My solution did not involve tablespaces, but was more of a quick solution
to make it easier for admins to do _some_ sort of physical configuration.

The idea is that the developer could do something like

'create alternate location ALTERNATE_LOCATION_NAME for

We would have a system table holding theses values. Then, all database
commands which create a file for an object, call open_object(oid,
object_name) or something to create the file object.  This will first look
in the new system table to see if there is a mapping for an object of this
name.  If so, it will create a symlink to "/PATH/TO/PHYSICAL/FILE" for the
oid before opening the file.

Anyway, if people are working on tablespaces, I'll defer to them.  This
small fix is something that I might actually have time to do, but
tablespaces definitely not.


On Wed, 25 Jun 2003 [EMAIL PROTECTED] wrote:

> > Well, correct solution is to implement tablespaces on which objects like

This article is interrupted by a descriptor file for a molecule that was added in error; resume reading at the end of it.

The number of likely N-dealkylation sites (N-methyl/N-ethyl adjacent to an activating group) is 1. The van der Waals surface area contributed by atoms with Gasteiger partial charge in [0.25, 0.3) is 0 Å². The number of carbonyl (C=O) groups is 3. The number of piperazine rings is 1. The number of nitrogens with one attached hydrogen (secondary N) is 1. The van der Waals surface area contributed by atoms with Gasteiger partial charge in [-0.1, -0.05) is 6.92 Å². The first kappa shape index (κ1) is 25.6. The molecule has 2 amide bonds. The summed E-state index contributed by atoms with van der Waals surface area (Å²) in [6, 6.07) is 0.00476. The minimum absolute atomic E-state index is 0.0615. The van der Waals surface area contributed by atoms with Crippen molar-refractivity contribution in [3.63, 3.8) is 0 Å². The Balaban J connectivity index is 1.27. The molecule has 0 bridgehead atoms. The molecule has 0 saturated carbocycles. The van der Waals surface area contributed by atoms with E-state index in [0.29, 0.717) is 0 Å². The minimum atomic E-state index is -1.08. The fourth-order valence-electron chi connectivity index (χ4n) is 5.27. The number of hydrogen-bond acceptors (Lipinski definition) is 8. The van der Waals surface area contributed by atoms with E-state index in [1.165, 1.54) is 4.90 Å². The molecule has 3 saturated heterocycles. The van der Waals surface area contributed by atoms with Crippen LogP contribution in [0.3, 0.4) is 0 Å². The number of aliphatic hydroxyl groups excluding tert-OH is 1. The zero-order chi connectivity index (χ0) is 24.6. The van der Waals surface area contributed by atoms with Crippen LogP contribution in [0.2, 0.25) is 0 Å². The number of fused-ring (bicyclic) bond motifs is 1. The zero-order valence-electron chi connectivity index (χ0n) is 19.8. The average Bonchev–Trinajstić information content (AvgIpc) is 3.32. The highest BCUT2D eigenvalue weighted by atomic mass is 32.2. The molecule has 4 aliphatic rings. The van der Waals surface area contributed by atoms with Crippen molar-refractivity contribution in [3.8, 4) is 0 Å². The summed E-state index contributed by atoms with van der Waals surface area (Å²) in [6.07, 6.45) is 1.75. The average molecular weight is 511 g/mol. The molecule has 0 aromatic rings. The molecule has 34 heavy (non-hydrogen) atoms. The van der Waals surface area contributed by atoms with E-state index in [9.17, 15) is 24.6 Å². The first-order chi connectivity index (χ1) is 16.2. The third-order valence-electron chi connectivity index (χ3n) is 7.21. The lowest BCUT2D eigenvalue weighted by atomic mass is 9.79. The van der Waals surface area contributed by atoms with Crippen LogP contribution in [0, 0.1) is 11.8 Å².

> > databases, tables and indexes can be put.
> I've not looked at the SQL standard, but it seems to me like the order
> should be:
> Databases
>    Tablespaces
>       Schemas
>          Objects (tables, indexes, functions, etc.)
> And it really isn't hierarchical.  As I understand them (based on my
> Oracle background), tablespaces, unlike schemas, do NOT create a layer
> of data abstraction.   That is to say, while the same table name
> can exist in multiple schemas, only one instance of a given table name
> within a given schema can exist, regardless of what tablespace it is in.
> That makes the tablespace a property of an object.
> Whether or not two databases can share tablespaces isn't clear to me,
> though as a DBA I can think of good reasons why they probably shouldn't
> do so, I'm not sure if that is an absolute.
> > I have no idea what is the status of that effort right now. You can search the
> > archives or I hope this kicks a fresh discussion..:-)
> I'm game, though I'm also not ready to lead such a project, probably not
> even the discussion on it.
> --
> Mike Nolan
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